What Banks could Become to Survive the Tech Revolution — How They Could Act as Consumer Champions and Save you a Fortune
I hate Banks
What has yours ever done for you?
When did you ever come out of a bank and say wow, the customer service was exceptional or felt like you have received tremendous value for money? If you’re anything like me the answer is never.
Someone’s going to do to Banks what Uber done to the Taxi Industry
Taxi’s were never sexy — Uber changed the game. The power isn’t in existing technologies, it’s in re-imagining entrenched institutions while making use of the days available technology. Overthrowing something which has operated in the same way for so long is never easy. People think banks need to operate in the same way as they always have because they can’t imagine anything different. The purpose of this pot is to challenge that perception while challenging you to expect more from the people who look after you money.
Banks have operated in the same way for a century!
They still operate over a time horizon of days instead of instantaneously. They still want to charge you a fee based on a % of the money you transfer instead of charging you what it actually costs to clear a transaction. The fat cats at the top are still enjoying the cream while the rest of us suffer. Banks are an illness and the only remedy is purging them from our system entirely. To rebuild we must burn them to the ground.
The Reality is Banks Take Without Ever Giving Back
Future banks will offer you the same value back that you give them
A challenger has a route to domination based on something no bank in the world has been able to achieve — viral growth. This could be achieved very simply through the anonymization of data you already possess while releasing it back to your customers.
Some challenger banks have tried to build businesses based on the instantaneous transfer of capital, whether that is for payment for goods, conversion of currency or transfer to other individuals. What they have failed to make use of so far is their unique opportunity to exploit all the data they are afforded. To do so they need a niche. There are already hints through the offering of insurance etc. but I believe they should already be doing much more for their customers.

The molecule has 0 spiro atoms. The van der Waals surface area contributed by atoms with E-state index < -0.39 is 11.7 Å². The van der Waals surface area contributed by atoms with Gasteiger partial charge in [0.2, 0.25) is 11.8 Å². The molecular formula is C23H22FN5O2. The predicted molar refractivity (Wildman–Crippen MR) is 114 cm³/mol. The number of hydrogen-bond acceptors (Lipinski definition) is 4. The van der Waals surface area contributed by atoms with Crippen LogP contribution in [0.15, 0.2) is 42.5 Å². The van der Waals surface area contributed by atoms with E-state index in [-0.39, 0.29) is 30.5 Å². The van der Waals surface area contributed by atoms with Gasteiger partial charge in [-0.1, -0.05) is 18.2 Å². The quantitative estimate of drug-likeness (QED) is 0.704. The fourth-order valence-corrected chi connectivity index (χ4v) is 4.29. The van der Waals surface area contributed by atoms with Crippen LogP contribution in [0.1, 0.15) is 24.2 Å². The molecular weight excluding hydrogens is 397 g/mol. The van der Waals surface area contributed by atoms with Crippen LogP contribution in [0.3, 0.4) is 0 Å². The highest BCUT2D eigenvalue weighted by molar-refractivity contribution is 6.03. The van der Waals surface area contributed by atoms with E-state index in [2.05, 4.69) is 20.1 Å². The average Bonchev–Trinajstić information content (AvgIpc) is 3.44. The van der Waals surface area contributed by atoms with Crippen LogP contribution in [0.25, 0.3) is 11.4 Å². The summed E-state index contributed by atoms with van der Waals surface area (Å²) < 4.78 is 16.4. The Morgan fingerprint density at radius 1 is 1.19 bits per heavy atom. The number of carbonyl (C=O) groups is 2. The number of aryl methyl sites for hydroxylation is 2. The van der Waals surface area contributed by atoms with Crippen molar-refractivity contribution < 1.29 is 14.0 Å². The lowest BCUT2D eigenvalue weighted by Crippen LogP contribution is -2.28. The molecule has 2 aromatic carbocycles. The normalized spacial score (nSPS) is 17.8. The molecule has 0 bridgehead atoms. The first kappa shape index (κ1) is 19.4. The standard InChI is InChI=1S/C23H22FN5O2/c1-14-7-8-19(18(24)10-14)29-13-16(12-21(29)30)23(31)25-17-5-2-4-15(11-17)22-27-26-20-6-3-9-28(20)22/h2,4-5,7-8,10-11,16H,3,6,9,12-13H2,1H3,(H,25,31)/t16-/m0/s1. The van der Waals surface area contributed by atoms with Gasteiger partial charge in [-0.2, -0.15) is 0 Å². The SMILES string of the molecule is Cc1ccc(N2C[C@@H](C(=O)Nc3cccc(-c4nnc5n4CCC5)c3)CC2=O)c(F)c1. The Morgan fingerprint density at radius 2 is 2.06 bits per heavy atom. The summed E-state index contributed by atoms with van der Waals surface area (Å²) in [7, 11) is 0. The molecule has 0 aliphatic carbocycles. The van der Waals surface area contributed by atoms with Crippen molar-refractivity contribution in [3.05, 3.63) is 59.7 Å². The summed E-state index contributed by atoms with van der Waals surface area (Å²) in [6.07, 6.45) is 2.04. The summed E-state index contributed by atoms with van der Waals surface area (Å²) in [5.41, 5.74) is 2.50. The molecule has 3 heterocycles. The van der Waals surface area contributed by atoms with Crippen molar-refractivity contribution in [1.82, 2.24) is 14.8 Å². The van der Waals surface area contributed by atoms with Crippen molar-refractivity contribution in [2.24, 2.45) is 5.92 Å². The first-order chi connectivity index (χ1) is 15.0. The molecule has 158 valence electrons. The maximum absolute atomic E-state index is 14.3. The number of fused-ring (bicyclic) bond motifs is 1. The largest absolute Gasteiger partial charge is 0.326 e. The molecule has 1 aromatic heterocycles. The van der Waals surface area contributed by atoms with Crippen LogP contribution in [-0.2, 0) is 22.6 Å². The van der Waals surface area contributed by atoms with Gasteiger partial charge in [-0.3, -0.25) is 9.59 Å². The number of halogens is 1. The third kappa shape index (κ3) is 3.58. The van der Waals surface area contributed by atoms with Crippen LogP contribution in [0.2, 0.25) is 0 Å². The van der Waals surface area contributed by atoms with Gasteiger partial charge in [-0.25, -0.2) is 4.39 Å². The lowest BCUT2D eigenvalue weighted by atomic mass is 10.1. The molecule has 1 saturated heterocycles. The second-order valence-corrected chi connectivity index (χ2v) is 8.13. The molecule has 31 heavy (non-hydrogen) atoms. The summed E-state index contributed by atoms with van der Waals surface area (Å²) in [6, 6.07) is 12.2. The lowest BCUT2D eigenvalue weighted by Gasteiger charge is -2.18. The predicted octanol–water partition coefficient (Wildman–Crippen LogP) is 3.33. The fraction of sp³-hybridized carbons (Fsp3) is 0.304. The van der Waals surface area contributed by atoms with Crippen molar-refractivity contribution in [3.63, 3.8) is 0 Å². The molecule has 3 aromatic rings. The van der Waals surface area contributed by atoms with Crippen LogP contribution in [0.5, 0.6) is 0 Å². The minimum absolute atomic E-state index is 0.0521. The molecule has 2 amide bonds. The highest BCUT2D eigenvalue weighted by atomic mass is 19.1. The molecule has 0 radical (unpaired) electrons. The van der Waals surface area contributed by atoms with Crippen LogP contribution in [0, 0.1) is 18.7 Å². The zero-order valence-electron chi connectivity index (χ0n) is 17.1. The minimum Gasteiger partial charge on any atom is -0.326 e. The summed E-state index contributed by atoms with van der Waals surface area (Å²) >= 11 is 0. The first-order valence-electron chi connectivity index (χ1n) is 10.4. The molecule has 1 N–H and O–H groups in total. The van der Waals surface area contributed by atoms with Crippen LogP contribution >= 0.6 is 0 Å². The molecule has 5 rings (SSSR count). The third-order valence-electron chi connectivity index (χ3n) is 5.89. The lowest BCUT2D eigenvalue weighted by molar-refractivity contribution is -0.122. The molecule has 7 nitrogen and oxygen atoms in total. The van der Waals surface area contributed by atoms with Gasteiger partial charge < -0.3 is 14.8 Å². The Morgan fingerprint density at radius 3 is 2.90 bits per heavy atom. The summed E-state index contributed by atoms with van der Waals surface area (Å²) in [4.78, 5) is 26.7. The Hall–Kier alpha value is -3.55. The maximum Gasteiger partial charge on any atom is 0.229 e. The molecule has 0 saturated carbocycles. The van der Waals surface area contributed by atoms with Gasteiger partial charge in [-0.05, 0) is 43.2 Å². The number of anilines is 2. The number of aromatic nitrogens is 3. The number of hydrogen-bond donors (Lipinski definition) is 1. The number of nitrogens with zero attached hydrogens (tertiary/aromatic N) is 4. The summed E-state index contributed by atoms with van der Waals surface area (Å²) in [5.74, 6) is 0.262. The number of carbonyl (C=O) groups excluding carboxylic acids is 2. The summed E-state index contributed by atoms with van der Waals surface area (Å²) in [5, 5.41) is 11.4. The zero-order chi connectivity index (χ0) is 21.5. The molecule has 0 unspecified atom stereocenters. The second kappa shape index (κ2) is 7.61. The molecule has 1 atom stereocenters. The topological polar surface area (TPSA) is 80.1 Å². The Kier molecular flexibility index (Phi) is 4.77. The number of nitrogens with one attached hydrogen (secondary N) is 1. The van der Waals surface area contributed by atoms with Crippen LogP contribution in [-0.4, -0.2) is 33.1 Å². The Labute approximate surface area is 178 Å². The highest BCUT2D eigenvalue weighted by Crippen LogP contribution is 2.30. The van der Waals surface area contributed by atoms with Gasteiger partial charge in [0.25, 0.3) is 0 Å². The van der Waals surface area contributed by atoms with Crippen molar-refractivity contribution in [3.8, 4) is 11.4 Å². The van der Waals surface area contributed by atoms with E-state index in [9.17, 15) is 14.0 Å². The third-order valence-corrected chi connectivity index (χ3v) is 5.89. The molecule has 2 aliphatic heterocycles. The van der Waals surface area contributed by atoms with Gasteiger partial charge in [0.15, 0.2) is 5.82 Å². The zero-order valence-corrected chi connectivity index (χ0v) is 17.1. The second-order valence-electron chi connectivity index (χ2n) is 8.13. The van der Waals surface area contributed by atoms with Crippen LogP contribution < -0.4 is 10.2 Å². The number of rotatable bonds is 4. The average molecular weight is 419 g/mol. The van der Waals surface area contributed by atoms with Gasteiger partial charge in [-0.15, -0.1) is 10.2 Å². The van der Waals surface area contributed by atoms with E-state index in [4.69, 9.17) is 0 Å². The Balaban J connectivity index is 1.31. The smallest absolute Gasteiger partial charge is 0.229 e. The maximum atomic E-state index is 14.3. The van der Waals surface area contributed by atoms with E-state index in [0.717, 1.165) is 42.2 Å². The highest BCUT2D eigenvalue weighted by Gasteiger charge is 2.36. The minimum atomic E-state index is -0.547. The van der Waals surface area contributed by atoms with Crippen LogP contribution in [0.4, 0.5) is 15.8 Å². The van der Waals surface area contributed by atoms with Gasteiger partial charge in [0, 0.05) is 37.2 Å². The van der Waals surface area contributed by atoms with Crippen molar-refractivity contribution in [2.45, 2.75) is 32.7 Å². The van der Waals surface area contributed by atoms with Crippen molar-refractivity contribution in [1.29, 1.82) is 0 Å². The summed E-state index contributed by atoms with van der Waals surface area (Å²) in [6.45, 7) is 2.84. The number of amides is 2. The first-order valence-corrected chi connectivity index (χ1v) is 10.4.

Right now these challenger banks are pleasing customers which has allowed them to grow very quickly — what would happen if they amazed them and gave them value beyond anything they imagined was possible? My Grandmother currently pays £89 a month for the same Sky subscription my Father pays £34 for. If both individuals paid for this through the same bank they would possess that comparative data for every person on the platform that subscribes to the same service.
What this enables them to do immediately is build a product which becomes a transparent database showing customers how much they can save based on what other people on the platform are paying. Simultaneously this would incentivise users to expand the data they provide due to the tremendous value they receive in return in the form of detailed analysis about the recurring monthly expenses where they could make huge savings. They can make substantial savings based on the market intelligence released to them while the Bank accruse masses of valuable and actionable data differentiating them from any competitor.
A bank is the perfect vehicle for this system because their goals aren’t misaligned with their customer (like comparison engines are due to a referral fee business model). From there the Bank would become a platform that allows it’s customers to operate together, utilising the power of solidarity to collectively bargain together and influence the prices available to everyone. The influence grows in line with the number of users, allowing the company to negotiate deals with suppliers individuals could never achieve on their own.